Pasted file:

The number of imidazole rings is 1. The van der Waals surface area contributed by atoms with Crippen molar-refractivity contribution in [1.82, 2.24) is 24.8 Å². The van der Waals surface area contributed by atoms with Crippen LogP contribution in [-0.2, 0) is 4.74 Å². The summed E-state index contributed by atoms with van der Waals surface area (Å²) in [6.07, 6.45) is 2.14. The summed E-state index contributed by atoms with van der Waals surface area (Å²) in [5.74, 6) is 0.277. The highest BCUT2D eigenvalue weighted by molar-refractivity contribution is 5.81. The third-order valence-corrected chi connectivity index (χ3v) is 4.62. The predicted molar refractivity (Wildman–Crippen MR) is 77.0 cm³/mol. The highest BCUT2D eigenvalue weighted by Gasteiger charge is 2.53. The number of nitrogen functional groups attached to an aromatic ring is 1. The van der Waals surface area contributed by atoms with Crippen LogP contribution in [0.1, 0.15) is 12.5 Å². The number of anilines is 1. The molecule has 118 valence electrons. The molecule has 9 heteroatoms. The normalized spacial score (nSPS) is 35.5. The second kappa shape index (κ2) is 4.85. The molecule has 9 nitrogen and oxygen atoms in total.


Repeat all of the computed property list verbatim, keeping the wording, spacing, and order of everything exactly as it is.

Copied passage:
The number of imidazole rings is 1. The van der Waals surface area contributed by atoms with Crippen molar-refractivity contribution in [1.82, 2.24) is 24.8 Å². The van der Waals surface area contributed by atoms with Crippen LogP contribution in [-0.2, 0) is 4.74 Å². The summed E-state index contributed by atoms with van der Waals surface area (Å²) in [6.07, 6.45) is 2.14. The summed E-state index contributed by atoms with van der Waals surface area (Å²) in [5.74, 6) is 0.277. The highest BCUT2D eigenvalue weighted by molar-refractivity contribution is 5.81. The third-order valence-corrected chi connectivity index (χ3v) is 4.62. The predicted molar refractivity (Wildman–Crippen MR) is 77.0 cm³/mol. The highest BCUT2D eigenvalue weighted by Gasteiger charge is 2.53. The number of nitrogen functional groups attached to an aromatic ring is 1. The van der Waals surface area contributed by atoms with Crippen LogP contribution in [0.1, 0.15) is 12.5 Å². The number of anilines is 1. The molecule has 118 valence electrons. The molecule has 9 heteroatoms. The normalized spacial score (nSPS) is 35.5. The second kappa shape index (κ2) is 4.85. The molecule has 9 nitrogen and oxygen atoms in total.